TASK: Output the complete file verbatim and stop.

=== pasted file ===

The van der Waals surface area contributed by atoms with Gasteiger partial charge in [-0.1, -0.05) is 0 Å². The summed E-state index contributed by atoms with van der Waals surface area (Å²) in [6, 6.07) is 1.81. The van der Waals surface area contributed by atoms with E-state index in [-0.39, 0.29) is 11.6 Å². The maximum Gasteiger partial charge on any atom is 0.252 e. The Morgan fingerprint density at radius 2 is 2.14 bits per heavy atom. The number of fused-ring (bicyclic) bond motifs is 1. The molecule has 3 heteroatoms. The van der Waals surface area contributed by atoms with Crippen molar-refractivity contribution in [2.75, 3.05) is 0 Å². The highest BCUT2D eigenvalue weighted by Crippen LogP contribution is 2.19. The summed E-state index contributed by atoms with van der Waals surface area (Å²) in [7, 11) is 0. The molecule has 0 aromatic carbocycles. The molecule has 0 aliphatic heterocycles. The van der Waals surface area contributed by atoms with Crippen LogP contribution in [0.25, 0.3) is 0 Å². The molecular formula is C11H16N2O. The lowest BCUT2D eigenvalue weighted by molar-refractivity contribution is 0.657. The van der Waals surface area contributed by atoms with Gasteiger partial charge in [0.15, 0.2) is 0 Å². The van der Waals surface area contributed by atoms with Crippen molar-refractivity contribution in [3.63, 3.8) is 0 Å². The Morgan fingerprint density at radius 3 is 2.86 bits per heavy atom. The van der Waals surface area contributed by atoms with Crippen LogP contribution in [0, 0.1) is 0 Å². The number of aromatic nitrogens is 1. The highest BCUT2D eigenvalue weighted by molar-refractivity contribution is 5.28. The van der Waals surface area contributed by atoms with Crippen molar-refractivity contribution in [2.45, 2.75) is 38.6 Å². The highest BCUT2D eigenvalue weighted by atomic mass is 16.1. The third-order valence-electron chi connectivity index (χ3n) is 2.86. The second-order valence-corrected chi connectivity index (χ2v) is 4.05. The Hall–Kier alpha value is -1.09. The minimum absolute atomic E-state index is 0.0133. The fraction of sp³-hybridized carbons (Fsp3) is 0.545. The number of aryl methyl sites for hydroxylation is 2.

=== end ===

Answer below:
The van der Waals surface area contributed by atoms with Gasteiger partial charge in [-0.1, -0.05) is 0 Å². The summed E-state index contributed by atoms with van der Waals surface area (Å²) in [6, 6.07) is 1.81. The van der Waals surface area contributed by atoms with E-state index in [-0.39, 0.29) is 11.6 Å². The maximum Gasteiger partial charge on any atom is 0.252 e. The Morgan fingerprint density at radius 2 is 2.14 bits per heavy atom. The number of fused-ring (bicyclic) bond motifs is 1. The molecule has 3 heteroatoms. The van der Waals surface area contributed by atoms with Crippen molar-refractivity contribution in [2.75, 3.05) is 0 Å². The highest BCUT2D eigenvalue weighted by Crippen LogP contribution is 2.19. The summed E-state index contributed by atoms with van der Waals surface area (Å²) in [7, 11) is 0. The molecule has 0 aromatic carbocycles. The molecule has 0 aliphatic heterocycles. The van der Waals surface area contributed by atoms with Crippen LogP contribution in [0.25, 0.3) is 0 Å². The molecular formula is C11H16N2O. The lowest BCUT2D eigenvalue weighted by molar-refractivity contribution is 0.657. The van der Waals surface area contributed by atoms with Gasteiger partial charge in [0.15, 0.2) is 0 Å². The van der Waals surface area contributed by atoms with Crippen molar-refractivity contribution in [3.63, 3.8) is 0 Å². The Morgan fingerprint density at radius 3 is 2.86 bits per heavy atom. The van der Waals surface area contributed by atoms with Crippen LogP contribution in [0, 0.1) is 0 Å². The number of aromatic nitrogens is 1. The highest BCUT2D eigenvalue weighted by molar-refractivity contribution is 5.28. The van der Waals surface area contributed by atoms with Crippen molar-refractivity contribution in [2.45, 2.75) is 38.6 Å². The highest BCUT2D eigenvalue weighted by atomic mass is 16.1. The third-order valence-electron chi connectivity index (χ3n) is 2.86. The second-order valence-corrected chi connectivity index (χ2v) is 4.05. The Hall–Kier alpha value is -1.09. The minimum absolute atomic E-state index is 0.0133. The fraction of sp³-hybridized carbons (Fsp3) is 0.545. The number of aryl methyl sites for hydroxylation is 2.